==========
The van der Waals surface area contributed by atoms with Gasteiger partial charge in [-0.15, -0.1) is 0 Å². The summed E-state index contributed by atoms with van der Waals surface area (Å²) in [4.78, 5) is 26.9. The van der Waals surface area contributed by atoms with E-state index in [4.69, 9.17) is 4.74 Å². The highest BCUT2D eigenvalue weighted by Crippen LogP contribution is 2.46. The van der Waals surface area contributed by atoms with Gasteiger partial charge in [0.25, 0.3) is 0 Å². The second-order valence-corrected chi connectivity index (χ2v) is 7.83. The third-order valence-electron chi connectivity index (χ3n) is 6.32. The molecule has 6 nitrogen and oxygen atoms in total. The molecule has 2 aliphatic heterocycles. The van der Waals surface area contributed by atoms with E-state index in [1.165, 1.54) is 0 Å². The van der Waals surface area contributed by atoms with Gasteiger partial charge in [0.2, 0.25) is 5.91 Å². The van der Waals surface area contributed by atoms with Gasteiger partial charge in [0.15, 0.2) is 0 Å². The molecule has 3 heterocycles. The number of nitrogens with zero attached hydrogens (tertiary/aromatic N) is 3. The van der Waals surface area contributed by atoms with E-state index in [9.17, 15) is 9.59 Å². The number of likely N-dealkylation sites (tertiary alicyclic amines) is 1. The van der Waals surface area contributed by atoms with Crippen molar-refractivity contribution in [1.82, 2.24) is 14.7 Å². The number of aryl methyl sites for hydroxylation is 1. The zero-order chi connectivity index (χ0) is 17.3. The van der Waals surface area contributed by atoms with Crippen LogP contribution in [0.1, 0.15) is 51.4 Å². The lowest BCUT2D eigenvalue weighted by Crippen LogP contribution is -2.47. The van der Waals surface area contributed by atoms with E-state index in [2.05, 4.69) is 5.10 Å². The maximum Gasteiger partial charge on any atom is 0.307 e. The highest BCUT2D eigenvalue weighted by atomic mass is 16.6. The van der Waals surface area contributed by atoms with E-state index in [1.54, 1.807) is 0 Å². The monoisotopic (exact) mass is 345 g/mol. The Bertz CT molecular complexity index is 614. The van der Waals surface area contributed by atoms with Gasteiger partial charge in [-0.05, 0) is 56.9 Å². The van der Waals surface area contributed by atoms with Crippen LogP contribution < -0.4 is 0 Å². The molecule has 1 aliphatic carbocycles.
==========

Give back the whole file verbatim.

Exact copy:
The van der Waals surface area contributed by atoms with Gasteiger partial charge in [-0.15, -0.1) is 0 Å². The summed E-state index contributed by atoms with van der Waals surface area (Å²) in [4.78, 5) is 26.9. The van der Waals surface area contributed by atoms with E-state index in [4.69, 9.17) is 4.74 Å². The highest BCUT2D eigenvalue weighted by Crippen LogP contribution is 2.46. The van der Waals surface area contributed by atoms with Gasteiger partial charge in [0.25, 0.3) is 0 Å². The second-order valence-corrected chi connectivity index (χ2v) is 7.83. The third-order valence-electron chi connectivity index (χ3n) is 6.32. The molecule has 6 nitrogen and oxygen atoms in total. The molecule has 2 aliphatic heterocycles. The van der Waals surface area contributed by atoms with E-state index in [1.165, 1.54) is 0 Å². The van der Waals surface area contributed by atoms with Gasteiger partial charge in [0.2, 0.25) is 5.91 Å². The van der Waals surface area contributed by atoms with Gasteiger partial charge in [0.15, 0.2) is 0 Å². The molecule has 3 heterocycles. The number of nitrogens with zero attached hydrogens (tertiary/aromatic N) is 3. The van der Waals surface area contributed by atoms with E-state index in [9.17, 15) is 9.59 Å². The number of likely N-dealkylation sites (tertiary alicyclic amines) is 1. The van der Waals surface area contributed by atoms with Crippen molar-refractivity contribution in [1.82, 2.24) is 14.7 Å². The number of aryl methyl sites for hydroxylation is 1. The zero-order chi connectivity index (χ0) is 17.3. The van der Waals surface area contributed by atoms with Crippen LogP contribution in [0.1, 0.15) is 51.4 Å². The lowest BCUT2D eigenvalue weighted by Crippen LogP contribution is -2.47. The van der Waals surface area contributed by atoms with E-state index in [2.05, 4.69) is 5.10 Å². The maximum Gasteiger partial charge on any atom is 0.307 e. The highest BCUT2D eigenvalue weighted by atomic mass is 16.6. The van der Waals surface area contributed by atoms with E-state index in [1.54, 1.807) is 0 Å². The monoisotopic (exact) mass is 345 g/mol. The Bertz CT molecular complexity index is 614. The van der Waals surface area contributed by atoms with Gasteiger partial charge in [-0.05, 0) is 56.9 Å². The van der Waals surface area contributed by atoms with Crippen LogP contribution < -0.4 is 0 Å². The molecule has 1 aliphatic carbocycles.